WASHINGTON – A planned House Judiciary Committee vote this week is set to mark the start of an aggressive new phase of House Democrats’ oversight of United States President Donald Trump, putting new force behind a push to determine whether the president’s actions during the 2016 presidential campaign and after could form the basis for lawmakers to push him out of office.
The panel also said that former Trump campaign manager Corey Lewandowski would appear next week for a hearing regarding Trump’s efforts to curtail the now-concluded probe by former special counsel Robert Mueller.
And the House Intelligence Committee ordered former national-security adviser Michael Flynn to testify on Sept. 25 after Flynn declined to do so on the advice of his lawyers, who have cited his rights against self-incrimination.
The report from Mueller did not establish that the Trump campaign colluded with Russia but declined to exonerate Trump on obstruction.
Trump has falsely said that the report found neither collusion nor obstruction, and that Democrats are seeking a redo after the Mueller report failed to spark broad public calls for impeachment.
A resolution released Monday, which is expected to clear the Democratic-controlled Judiciary Committee, would authorize chairman Jerrold Nadler (NY-10) to designate certain hearings as part of an ongoing probe into determining whether to formally begin impeachment proceedings against Trump.
It also would formalize other procedures, such as those related to questioning any witnesses who might appear.
The move is the latest sign that the committee is gradually widening its investigation, as many liberal House lawmakers have urged it to do.
The panel initially put its focus on the report from Mueller, but the report, and subsequent testimony before the panel, failed to trigger a broad shift in public opinion.
Whether to initiate impeachment proceedings is a politically-fraught question, and Democrats are divided over how to characterize their investigative efforts.
House Speaker Nancy Pelosi (CA-12) has been wary of pushing forward on impeachment when polls have shown a majority of the public doesn’t support such an effort.
“We’re legislating, we’re investigating as we have been and we are litigating, we are taking our information to court,” Pelosi told reporters on Monday, adding that the House action “includes the possibility of legislation on impeachment.”
A July poll by The Wall Street Journal and NBC News found that 21 percent of registered voters said that there was enough evidence for Congress to begin impeachment hearings.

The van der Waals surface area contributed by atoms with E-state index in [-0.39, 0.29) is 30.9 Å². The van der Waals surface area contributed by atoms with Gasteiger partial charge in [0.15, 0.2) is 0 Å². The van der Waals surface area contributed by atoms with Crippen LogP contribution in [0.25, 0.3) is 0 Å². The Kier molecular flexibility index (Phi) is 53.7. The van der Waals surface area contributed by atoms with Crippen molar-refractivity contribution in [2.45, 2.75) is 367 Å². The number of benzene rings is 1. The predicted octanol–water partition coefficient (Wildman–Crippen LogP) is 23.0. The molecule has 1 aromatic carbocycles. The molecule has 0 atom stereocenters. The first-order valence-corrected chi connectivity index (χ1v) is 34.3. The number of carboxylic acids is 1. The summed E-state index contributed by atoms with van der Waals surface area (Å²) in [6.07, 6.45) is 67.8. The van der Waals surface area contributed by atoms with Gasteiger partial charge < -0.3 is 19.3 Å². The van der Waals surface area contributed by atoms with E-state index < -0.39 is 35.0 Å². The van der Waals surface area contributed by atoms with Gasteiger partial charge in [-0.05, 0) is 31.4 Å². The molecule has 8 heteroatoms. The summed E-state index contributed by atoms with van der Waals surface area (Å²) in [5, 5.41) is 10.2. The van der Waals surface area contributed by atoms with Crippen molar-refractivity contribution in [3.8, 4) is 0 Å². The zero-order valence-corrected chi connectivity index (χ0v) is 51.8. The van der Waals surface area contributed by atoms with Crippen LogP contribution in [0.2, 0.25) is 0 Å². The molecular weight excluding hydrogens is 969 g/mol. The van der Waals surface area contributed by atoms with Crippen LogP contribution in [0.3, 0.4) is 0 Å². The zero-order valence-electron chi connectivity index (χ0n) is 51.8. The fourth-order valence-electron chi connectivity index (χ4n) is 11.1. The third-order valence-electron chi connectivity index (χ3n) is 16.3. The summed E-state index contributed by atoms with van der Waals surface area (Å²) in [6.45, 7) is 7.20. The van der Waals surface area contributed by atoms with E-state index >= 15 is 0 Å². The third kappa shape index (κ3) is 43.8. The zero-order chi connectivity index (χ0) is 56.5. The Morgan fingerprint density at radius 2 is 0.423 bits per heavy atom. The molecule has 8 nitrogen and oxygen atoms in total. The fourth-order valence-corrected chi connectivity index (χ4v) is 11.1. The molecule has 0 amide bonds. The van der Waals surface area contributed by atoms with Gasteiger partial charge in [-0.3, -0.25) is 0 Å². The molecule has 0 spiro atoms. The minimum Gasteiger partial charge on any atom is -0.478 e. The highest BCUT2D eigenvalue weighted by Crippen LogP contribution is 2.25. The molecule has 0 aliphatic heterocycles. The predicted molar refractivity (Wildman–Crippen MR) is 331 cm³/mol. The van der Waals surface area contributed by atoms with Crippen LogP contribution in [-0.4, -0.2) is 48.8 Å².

Among Democrats in the survey, nearly 40 percent said there was enough evidence to hold impeachment hearings now.
Key witnesses have rebuffed requests to testify.
Last month, the committee authorized Nadler to issue subpoenas to individuals who participated in payoffs of former Playboy model Karen McDougal and adult-film actress Stephanie Clifford, known professionally as Stormy Daniels.
Last week, the panel issued a subpoena to the acting secretary of the Department of Homeland Security, ordering him to produce documents that could shed light on allegations that Trump offered to pardon government officials who break the law to construct his desired border wall by the 2020 elections.
The Constitution gives the House the sole power of impeachment, but it doesn’t outline specifically how to get there. Congress has engaged in impeachment proceedings against a president three previous times.
All have included a House-wide vote to open an inquiry, and this investigation could also.
In the case of President Richard Nixon, the House Judiciary Committee formally opened its probe in October 1973 with a panel vote allowing its chairman to issue subpoenas without the consent of the full committee.
In February of the following year, the House voted 410-4 to grant the judiciary panel power to investigate the president, formally ratifying the inquiry the committee had started.
In October 1998, the Judiciary Committee, followed by the full House, voted on opening an impeachment inquiry into allegations of misconduct against President Bill Clinton in independent counsel Ken Starr’s report.